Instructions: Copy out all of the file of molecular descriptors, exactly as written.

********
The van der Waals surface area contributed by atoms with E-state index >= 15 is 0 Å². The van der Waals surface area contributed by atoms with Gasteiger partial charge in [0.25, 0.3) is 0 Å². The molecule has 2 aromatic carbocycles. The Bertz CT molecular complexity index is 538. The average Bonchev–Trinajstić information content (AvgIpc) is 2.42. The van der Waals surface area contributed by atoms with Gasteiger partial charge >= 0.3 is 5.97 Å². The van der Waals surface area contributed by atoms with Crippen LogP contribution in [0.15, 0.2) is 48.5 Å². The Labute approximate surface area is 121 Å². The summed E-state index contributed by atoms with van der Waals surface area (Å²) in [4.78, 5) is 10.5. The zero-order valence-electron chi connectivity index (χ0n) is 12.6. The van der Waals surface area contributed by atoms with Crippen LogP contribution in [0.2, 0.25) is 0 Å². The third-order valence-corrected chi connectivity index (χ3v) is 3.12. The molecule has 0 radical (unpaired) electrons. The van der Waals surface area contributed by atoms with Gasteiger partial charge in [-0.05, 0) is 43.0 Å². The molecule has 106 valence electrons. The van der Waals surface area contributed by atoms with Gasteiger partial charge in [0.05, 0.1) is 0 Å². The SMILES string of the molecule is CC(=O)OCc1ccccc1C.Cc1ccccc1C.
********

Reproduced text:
The van der Waals surface area contributed by atoms with E-state index >= 15 is 0 Å². The van der Waals surface area contributed by atoms with Gasteiger partial charge in [0.25, 0.3) is 0 Å². The molecule has 2 aromatic carbocycles. The Bertz CT molecular complexity index is 538. The average Bonchev–Trinajstić information content (AvgIpc) is 2.42. The van der Waals surface area contributed by atoms with Gasteiger partial charge >= 0.3 is 5.97 Å². The van der Waals surface area contributed by atoms with Crippen LogP contribution in [0.15, 0.2) is 48.5 Å². The Labute approximate surface area is 121 Å². The summed E-state index contributed by atoms with van der Waals surface area (Å²) in [4.78, 5) is 10.5. The zero-order valence-electron chi connectivity index (χ0n) is 12.6. The van der Waals surface area contributed by atoms with Crippen LogP contribution in [0.2, 0.25) is 0 Å². The third-order valence-corrected chi connectivity index (χ3v) is 3.12. The molecule has 0 radical (unpaired) electrons. The van der Waals surface area contributed by atoms with Gasteiger partial charge in [-0.05, 0) is 43.0 Å². The molecule has 106 valence electrons. The van der Waals surface area contributed by atoms with Gasteiger partial charge in [0.05, 0.1) is 0 Å². The SMILES string of the molecule is CC(=O)OCc1ccccc1C.Cc1ccccc1C.